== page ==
Back with a Story Behind The Shot with Jökulsárlón, and also back in time. I shot this some years ago in a touristless Iceland, with a then-brand-new iPhone 6 Plus. That’s right, no fancy camera, just what was always in my pocket.
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As I mentioned in my post about how Fujifilm got me back into Photography, I visited Iceland in 2014.
Only a few years have passed, but then it was a very different country. I mean that it was not yet on everyone’s bucket list.
In fact, my friend and I spent 10 days on the road and only met a handful of human beings: our glacier guide with 2 other adventurers, photographer Lorenzo Montezemolo (he’s amazing and a very nice guy), and the farmer who pointed a rifle at my face (terrifying!).
It was peaceful and beautiful, one of the most beautiful countries I have ever visited. Only just over a year later, it was pictured everywhere: every ad campaign, every Instagram account (#instarepeat of yellow rain jackets next to waterfalls), every YouTuber… One could almost grow bored of it. Well, except you can’t because it’s still gorgeous, but you get my point. Mass tourism is never pretty.
But I digress…
Vatnajökull and Jökulsárlón
Because of the many photos of Iceland on social media or because you watched Game Of Thrones, you already know the Vatnajökull glacier. Unfortunately, climate change is eating up most of it at a fast pace, but it still remains the largest ice cap in Europe. The melting ice of the glacier made it recede from the edge of the Atlantic Ocean and a lake (or lagoon) formed on its Southeastern border: Jökulsárlón.
The lake has grown since then at varying rates because of the melting of the glaciers, fourfold since the Seventies, to almost 20km2.
The scene there is always incredible. The ever-changing design of the lake is almost mesmerising. And the silence can be surreal, only broken at times by massive chunks of ice diving into the water. If you’re fortunate and find yourself there on a sunny day, the colours in the sky are also magic.
I suppose there’s a reason why so many people visit Iceland every year… With the Northern Lights, of course, though you may be better off in Norway for that.
Now, if you haven’t read the post I mentioned earlier, it might come as a surprise to you that I did not have a camera when I went to Iceland. But this didn’t stop me from taking photos, and plenty of them.
I had ditched my Nikon DSLR equipment because I felt it had become cumbersome and was standing in the way of my photography. Here I was in the middle of my “iPhoneography” period, shooting only with my iPhone. And when I departed for Iceland, the iPhone 6 Plus had only been released 2 days before, with some huge improvements to the lenses and software.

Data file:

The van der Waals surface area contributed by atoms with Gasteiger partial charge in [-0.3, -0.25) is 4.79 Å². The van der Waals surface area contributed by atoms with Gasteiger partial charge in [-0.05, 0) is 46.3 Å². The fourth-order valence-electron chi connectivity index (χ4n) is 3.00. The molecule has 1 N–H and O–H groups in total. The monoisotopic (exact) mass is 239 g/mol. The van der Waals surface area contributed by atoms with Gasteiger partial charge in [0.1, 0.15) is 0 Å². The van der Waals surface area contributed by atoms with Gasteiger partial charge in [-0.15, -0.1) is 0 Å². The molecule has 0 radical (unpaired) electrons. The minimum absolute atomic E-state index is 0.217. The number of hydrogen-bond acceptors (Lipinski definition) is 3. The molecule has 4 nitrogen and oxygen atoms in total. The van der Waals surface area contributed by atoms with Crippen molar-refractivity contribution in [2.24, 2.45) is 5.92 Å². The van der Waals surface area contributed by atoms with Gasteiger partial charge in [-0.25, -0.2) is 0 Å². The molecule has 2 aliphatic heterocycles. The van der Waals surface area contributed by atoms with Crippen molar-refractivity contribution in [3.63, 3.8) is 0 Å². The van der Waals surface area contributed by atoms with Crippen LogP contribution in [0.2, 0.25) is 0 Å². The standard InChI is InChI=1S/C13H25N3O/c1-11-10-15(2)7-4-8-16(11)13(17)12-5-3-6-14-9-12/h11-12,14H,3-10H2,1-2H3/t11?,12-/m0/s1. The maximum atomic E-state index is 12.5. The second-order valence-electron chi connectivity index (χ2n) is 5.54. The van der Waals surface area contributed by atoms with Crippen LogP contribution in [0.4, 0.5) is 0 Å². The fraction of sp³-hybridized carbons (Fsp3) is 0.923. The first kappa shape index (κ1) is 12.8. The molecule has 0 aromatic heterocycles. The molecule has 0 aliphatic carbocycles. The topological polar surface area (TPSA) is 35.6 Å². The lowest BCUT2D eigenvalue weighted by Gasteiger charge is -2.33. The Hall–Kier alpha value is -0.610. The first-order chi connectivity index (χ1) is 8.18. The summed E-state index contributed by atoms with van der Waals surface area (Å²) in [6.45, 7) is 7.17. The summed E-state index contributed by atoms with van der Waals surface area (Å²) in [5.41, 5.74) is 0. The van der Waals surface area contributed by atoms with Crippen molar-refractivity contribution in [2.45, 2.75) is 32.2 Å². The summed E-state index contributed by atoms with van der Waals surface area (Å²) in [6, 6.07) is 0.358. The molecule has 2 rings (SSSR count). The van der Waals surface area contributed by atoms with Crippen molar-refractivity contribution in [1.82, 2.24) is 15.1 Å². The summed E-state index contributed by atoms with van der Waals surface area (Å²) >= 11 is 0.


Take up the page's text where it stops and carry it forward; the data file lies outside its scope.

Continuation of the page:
It was not all perfect: in a country with the Northern Lights, an iPhone was not the best device to shoot at night. But in daylight… amazing.
If I had not unveiled it already, you would have probably thought this was shot with one of my Fujifilm cameras. And rightly so. Maybe there’s a bit too much noise in the sky, and I could have achieved better colours on Jökulsárlón with the Fuji.
But, come on: it’s a pretty good result for a phone. Particularly these many years ago.
This photo is one of my best examples of how gear doesn’t really matter and why nobody should ever stress over it.
But, since I mentioned gear…
- iPhone, the best camera today is on the 11 Pro: https://www.apple.com/uk/iphone-11-pro/ (but these days you get good cameras on other phones too)
- Fujifilm X-T4: https://amzn.to/3bvvjwJ
- Fujifilm X-mount lenses: https://amzn.to/2Xvbaki
- My underrated travel tripod for the past 4 years: https://amzn.to/2X4MaBL
- The best tool for editing is the Wacom tablet (Medium): https://amzn.to/39OcoLD
I still have not decided, but this might be the last Story Behind The Shot I make publicly available as a blog post.
I have been sending these to my newsletter subscribers, and I want to let them feel they are getting something valuable, exclusive to them. I’m also linking this blog to my Patreon, so this content will be made available to all my supporters as well. Supporting my work through Patreon starts at a mere $1.25/month (the 25 cents are the Paypal fee). It’s a way to show your appreciation and means the world to me, particularly during these tough times.
With both the newsletter and the Patreon subscription you get a few perks, maybe these are a good incentive…
As always, thank you so much for reading it all through here!
Till next time!